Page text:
There are so many things to do and see in Los Angeles that it is easy to miss the few remote spots that are unlike any other in the city. Olvera Street is the hidden gem in an otherwise overwhelming city. With shopping, dining, museums and art galleries, this community of Angelinos welcomes you into their quarter with open arms.
A unique community in LA’s most crowded region
Known as “the birthplace of Los Angeles”, Olvera Street was created in 1930 as a way to preserve the traditions and customs of early California natives. What began as a traditional Mexican market, Olvera Street has recreated an era of Los Angeles history that would otherwise have been lost in the hustle and bustle of the city. Many of the block’s current vendors and shop owners are descended from the original creators of this now iconic street. The block is recognized as a part of the El Pueblo de Los Angeles Historic Monuments, which is on the National Register of Historic Places.
Eat, drink, and be merry
When headed toward Olvera Street, you are greeted with the delightful smells of meats and tortillas coming from the dozens of taqueria’s and cafes in the area. Whether you are the adventurous eater of the bunch or prefer a more traditional cuisine, you will find a smorgasbord of tempting options to choose from.
Cielito Lindo, one of Olvera Street’s oldest establishments, has been serving fresh homemade taquitos and avocado sauce to hungry ongoers since 1934. While all of their cuisine is exquisite, their beef taquito’s are the star of the show and many have to wait in line to get them fresh during meal times. If you’re in a hurry, Cielito Lindo also offers frozen favorites, prepared in-house, and frozen for visitors to take home and make on their own.
The festive decorations and music set a romantic, yet friendly ambiance for anyone to enjoy. If you are lucky, you may be there on a day when the Mexican folkloric dancers make an appearance and show off their incredible rhythm and dance skills.
Shop until your heart’s content
The shops on the block offer a wide range of authentic, homemade items such as clothing, pottery, and leather goods. The entire street is for pedestrians only, allowing visitors to peacefully stroll down the shady, tree-lined road. The exposed brick from the surrounding buildings give a nice sense of seclusion from the hustle and bustle of downtown Los Angeles, which is just on the other side of the block.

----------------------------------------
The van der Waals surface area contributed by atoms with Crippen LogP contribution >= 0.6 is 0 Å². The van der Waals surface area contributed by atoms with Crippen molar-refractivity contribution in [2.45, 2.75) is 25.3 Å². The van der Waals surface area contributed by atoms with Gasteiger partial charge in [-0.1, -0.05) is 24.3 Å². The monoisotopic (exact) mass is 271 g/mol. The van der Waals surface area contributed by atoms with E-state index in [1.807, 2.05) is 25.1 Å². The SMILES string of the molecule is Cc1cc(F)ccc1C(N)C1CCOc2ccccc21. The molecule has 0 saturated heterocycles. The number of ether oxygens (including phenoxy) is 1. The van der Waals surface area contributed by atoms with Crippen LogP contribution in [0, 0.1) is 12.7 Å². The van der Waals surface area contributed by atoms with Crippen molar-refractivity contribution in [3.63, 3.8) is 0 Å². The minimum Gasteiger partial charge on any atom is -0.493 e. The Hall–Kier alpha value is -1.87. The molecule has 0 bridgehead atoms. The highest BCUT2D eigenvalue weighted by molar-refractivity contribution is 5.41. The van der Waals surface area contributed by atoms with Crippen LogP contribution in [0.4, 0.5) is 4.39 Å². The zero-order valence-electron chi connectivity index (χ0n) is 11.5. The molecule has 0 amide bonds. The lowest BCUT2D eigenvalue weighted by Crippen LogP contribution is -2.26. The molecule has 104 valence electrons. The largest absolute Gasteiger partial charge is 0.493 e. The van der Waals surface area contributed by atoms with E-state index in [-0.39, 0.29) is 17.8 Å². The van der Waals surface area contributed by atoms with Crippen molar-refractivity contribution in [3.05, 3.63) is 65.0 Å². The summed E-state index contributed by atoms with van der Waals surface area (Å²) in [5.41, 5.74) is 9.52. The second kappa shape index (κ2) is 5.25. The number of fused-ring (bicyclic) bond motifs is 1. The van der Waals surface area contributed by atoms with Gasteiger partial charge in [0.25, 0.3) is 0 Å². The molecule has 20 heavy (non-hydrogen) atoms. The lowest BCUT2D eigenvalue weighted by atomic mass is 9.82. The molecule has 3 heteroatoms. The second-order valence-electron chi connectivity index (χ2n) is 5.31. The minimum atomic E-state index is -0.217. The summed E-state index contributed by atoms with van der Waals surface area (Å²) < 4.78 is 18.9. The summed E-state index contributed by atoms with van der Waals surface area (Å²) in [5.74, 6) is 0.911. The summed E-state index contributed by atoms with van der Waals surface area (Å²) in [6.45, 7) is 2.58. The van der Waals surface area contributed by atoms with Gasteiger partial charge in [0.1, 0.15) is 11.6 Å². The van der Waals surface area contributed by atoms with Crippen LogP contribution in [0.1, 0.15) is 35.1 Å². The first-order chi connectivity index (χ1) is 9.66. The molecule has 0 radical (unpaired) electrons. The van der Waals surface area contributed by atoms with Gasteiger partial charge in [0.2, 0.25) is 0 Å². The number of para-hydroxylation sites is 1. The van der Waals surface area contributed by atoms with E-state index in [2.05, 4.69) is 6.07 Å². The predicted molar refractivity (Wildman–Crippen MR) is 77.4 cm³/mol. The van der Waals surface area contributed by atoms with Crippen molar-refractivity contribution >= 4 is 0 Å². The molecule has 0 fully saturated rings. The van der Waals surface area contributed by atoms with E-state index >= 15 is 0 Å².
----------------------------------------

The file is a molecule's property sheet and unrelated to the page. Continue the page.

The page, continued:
The majority of the current vendors are descendants from original vendors who opened their doors back in 1930 when Olvera Street was first created. You will also find vendors displaying Mexican folk art, or Mexican inspired crafts such as colorful pinatas, handmade sombrero’s, hanging puppets and even the occasional mounted bull horn.
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Explore the diversity of Olvera Street
Whether you are visiting just for the food and shopping, or you want to enjoy a cultural experience unlike any other, you will undoubtedly have a great time. A civic group known as the “Las Angelitas del Pueblo” gives free tours of the area every Tuesday through Saturday at select times. Although the tours are free, you are encouraged to book your tickets at least a week prior to your visit. You may even want to plan your trip around certain holidays such as Los Tres Reyes, Cinco de Mayo, Mexican Independence day or Dia de los Muertos. For these holidays, the merchants go all out in their celebrations with days of dancing and live music. Olvera Street attracts nearly 2 million visitors every year and continuously serves local tradition to both locals and world travelers alike.
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